Plan ahead for

holiday motoring

Travelling abroad, French toll booths

ROAD safety organisation GEM Motoring Assist has published advice for staying safe and secure on holiday road journeys at home and abroad this year.

The advice takes the form of six top tips covering planning, equipment, safety, legal matters and security issues.

Neil Worth, GEM's chief executive, said: "Ensuring that you and your vehicle are ready for those exciting holiday journeys greatly reduces the risk of breaking down, getting lost or finding yourself on the wrong side of the law.

"By using our tips as a starting point, you can go a long way to boost your safety and reduce the risks you face while you're travelling. You can also guard against the inconvenience and expense of being unprepared if anything does go wrong."

GEM says wherever you're heading, plan your journey so you can hopefully avoid the worst of the queues.

Check your documents before you go, particularly if you're leaving the UK and know the rules for driving in other countries.

Be sure to take the risks of fatigue seriously when you're covering long distances on the motorway.

Check European toll road prices - and consider a windscreen tag to save time.

1. Plan your journey Make good use of web-based journey planners so you can see how long a trip is likely to take. You can also plan to avoid the times of day and days of the week when particular roads, airports and ferry terminals will be at their busiest.

Make a note of any long-term roadworks that could add to the journey time. Building in regular breaks helps prevent fatigue, but sharing the driving where possible is an excellent idea.

2. Check your documents Is your driving licence valid? If you're leaving the UK, make sure all the passports for everyone in your party are in date. This is particularly important for any children, whose passports last only five years and who may not have been away since before the Covid pandemic.

Do you have appropriate insurance? Are you covered for the country or countries you're visiting? Do you have breakdown cover as well?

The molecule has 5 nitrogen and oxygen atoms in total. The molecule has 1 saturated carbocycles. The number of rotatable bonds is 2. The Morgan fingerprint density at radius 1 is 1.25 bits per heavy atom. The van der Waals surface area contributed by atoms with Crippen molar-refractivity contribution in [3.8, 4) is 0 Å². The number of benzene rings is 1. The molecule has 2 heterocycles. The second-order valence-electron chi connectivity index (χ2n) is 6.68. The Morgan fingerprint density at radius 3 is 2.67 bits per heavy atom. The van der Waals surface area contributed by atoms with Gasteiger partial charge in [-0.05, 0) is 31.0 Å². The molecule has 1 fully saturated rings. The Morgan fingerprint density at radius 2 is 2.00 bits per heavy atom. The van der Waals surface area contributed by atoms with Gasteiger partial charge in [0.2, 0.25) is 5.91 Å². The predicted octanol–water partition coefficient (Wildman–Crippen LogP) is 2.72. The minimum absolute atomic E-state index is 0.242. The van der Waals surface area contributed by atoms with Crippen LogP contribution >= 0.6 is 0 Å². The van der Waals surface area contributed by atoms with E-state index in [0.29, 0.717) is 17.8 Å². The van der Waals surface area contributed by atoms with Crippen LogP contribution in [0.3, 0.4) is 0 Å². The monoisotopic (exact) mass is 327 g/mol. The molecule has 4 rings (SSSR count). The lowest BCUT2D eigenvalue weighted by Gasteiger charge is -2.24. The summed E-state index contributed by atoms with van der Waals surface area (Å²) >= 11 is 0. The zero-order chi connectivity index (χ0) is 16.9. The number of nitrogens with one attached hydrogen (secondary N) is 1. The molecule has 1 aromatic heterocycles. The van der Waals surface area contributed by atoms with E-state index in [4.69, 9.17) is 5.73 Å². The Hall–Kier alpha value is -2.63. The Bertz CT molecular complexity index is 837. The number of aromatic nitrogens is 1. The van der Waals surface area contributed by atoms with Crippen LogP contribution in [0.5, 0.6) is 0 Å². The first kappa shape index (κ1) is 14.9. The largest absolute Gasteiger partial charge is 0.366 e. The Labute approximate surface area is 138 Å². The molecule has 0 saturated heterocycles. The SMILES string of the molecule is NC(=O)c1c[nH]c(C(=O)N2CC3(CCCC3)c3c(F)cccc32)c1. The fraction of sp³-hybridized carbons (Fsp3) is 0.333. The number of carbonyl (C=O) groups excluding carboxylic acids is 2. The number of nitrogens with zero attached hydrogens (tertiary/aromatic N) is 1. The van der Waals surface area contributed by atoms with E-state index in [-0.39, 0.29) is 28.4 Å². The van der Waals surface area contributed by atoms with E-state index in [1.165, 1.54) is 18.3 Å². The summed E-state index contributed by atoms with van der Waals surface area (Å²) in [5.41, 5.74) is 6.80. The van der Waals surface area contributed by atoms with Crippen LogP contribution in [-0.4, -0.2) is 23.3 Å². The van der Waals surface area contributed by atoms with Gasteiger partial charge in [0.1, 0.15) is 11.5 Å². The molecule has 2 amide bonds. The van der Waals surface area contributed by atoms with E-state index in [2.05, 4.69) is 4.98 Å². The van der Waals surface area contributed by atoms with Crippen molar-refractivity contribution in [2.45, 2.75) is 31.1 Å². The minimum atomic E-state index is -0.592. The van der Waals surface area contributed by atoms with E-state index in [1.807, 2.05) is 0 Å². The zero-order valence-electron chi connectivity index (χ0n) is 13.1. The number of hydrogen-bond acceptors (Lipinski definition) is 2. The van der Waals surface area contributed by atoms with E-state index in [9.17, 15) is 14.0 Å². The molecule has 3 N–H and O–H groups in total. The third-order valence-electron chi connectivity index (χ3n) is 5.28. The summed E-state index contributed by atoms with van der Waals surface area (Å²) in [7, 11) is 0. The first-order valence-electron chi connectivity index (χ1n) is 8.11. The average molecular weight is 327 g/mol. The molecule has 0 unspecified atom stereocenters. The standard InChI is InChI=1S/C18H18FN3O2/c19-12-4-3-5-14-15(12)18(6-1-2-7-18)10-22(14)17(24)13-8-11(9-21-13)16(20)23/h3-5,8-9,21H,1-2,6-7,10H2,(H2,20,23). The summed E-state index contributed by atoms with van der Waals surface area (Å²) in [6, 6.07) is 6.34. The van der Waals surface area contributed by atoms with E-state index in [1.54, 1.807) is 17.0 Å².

Run through all the necessary paperwork in plenty of time, so that you have everything to hand on your journey.

3. Know the rules The most basic rule for journeys abroad is of course that you will be driving on the right, not the left. This makes turns to the left more dangerous because you are crossing lanes of oncoming traffic.

Make sure you understand the specific traffic rules and signs. Drink-drive limits across Europe are lower than in the UK, and police officers in most countries can issue and collect on-the-spot fines for traffic offences.

When it comes to the equipment you need to carry, different countries have different rules. Most require that you have high visibility reflective jackets, a first aid kit and a warning triangle. Some countries also insist on replacement bulbs and fuses, a fire extinguisher or spare pairs of spectacles for any drivers who need them.

Make a point of checking the specific requirements for each country you plan to visit, so that you won't risk a fine if you're stopped.

Under the ‘Mutual Legal Assistance' system, you are much more likely to be tracked down and charged for offences such as speeding, using a mobile phone while driving and running a red traffic light.

If you're in any doubt about local parking regulations, ask someone before leaving your vehicle. Remember, ignorance is no defence.

4. Take fatigue seriously Don't ignore the early signs of fatigue when you're at the wheel. Share the driving if possible, and take regular breaks.

Fatigue-related crashes are most likely to happen between 2am and 6am, although there is also an increased risk during the afternoon, when our body clocks experience a natural dip in alertness.

Don't be tempted to press on when you've been at the wheel for several hours.

Avoid heavy meals, as these can exacerbate the symptoms of fatigue, and certainly don't drink alcohol during journey breaks.

5. Budget for motorway tolls The European motorway network is excellent and extensive; you can cover long distances quite easily - but there is a price. For example, the 760-mile motorway journey from Calais to Fréjus on the Mediterranean coast will cost you around £100.

Toll tags such as the French ‘Liber-t' device can save time at tolls. Register your details online before you travel and you'll receive your own tag which you place in the windscreen of your car. You can then drive through the toll plazas without needing to find coins or credit card, as you receive an invoice and pay shortly afterwards by direct debit.

Other countries, such as Switzerland, operate a vignette system, where you pay for a windscreen sticker allowing you to use the country's motorways. The vignette costs 40 Swiss francs (around £30) and is valid from December each year for up to 14 months.

6. Ensure a stress-free arrival The smoothest journeys for holidays and days out can be spoilt if you get to your destination and can't find anywhere to park. Spaces in popular destinations fill quickly, so make it part of your planning to check you will be able to park somewhere convenient.

Book ahead if you can. Check car park websites, and if you're heading to a specific hotel or resort, check there will be parking available for guests, as well as any charges.

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